Thursday, June 17, 2021

OPINION AND ANALYSIS | 10-08-2019 11:53

What if a bomb flies in Hormuz?

At the end of the day, pretty much any exogenous shock could throw everything in Argentina into disarray.

It is quite difficult trying to explain the inner workings of Argentina from a socio-political and economic standpoint to anyone, even more so to ourselves sometimes. Every country has its issues – much like every person or couple – yet Argentina’s tragicomedy appears compounded by its structural conditions for wealth, which feed a juxtaposition of consistent yearning for greatness coupled with eternal disappointment. With the PASO primaries upon us, the frenzy of information produced by both candidates and media outlets, pumped out and accelerated through social media, has saturated the population to the point where the edges of reality have been blurred out. What is true has become less important than which side one feels emotionally attached to, and while economic plans are lightly thrown around as a magic solution to nearly a century of downward mediocrity, the electorate has no real idea where each candidate actually stands from a policy standpoint. Even worse, the whole process is being called into question, as the opposition argues that a technology firm founded by Venezuelan engineers, Smartmatic, doesn’t guarantee the basic conditions of safety and traceability necessary for such an important electoral contest, while the Mauricio Macri administration simply argues the system is “better than the one used by the previous administration.”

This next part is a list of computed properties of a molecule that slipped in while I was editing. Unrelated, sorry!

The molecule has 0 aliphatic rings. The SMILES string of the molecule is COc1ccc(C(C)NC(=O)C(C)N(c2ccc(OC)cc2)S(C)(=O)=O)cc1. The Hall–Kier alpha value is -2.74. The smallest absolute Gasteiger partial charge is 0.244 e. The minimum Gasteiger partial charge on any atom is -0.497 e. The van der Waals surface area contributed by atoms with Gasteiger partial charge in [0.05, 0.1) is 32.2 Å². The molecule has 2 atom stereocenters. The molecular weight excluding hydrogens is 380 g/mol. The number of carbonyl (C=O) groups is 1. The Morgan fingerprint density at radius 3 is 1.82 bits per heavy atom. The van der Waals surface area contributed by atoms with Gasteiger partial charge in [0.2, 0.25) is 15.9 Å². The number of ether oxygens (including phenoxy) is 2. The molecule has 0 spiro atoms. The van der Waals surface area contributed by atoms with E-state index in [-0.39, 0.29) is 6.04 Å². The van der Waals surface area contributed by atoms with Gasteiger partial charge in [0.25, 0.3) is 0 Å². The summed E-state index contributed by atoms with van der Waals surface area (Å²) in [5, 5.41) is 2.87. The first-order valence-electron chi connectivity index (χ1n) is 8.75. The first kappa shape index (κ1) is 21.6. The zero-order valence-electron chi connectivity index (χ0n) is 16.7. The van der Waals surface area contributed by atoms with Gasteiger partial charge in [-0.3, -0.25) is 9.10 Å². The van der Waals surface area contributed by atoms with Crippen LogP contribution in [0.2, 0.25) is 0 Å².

Yet, as has been mentioned in these pages before, the PASO primaries — which could spark a deadly market spiral on Monday — are a sort of figment of our imagination that has become so real that it conditions our free will. Designed to operate as primaries, they will instead serve as a live drill election that will set the stage for the coming months, ahead of the real thing. Hedge funds that manage to pick out the right investment strategy, and whatever candidate delivers a surprise outcome, are the only ones with anything real to gain from this mess. The rest of Argentina will face the short-term consequences of the preliminary figures, and then have to support another two-and-a-half months of campaigning until October, and a potential final 30 days ahead of the ballotage. Non-stop anxiety all the way to November.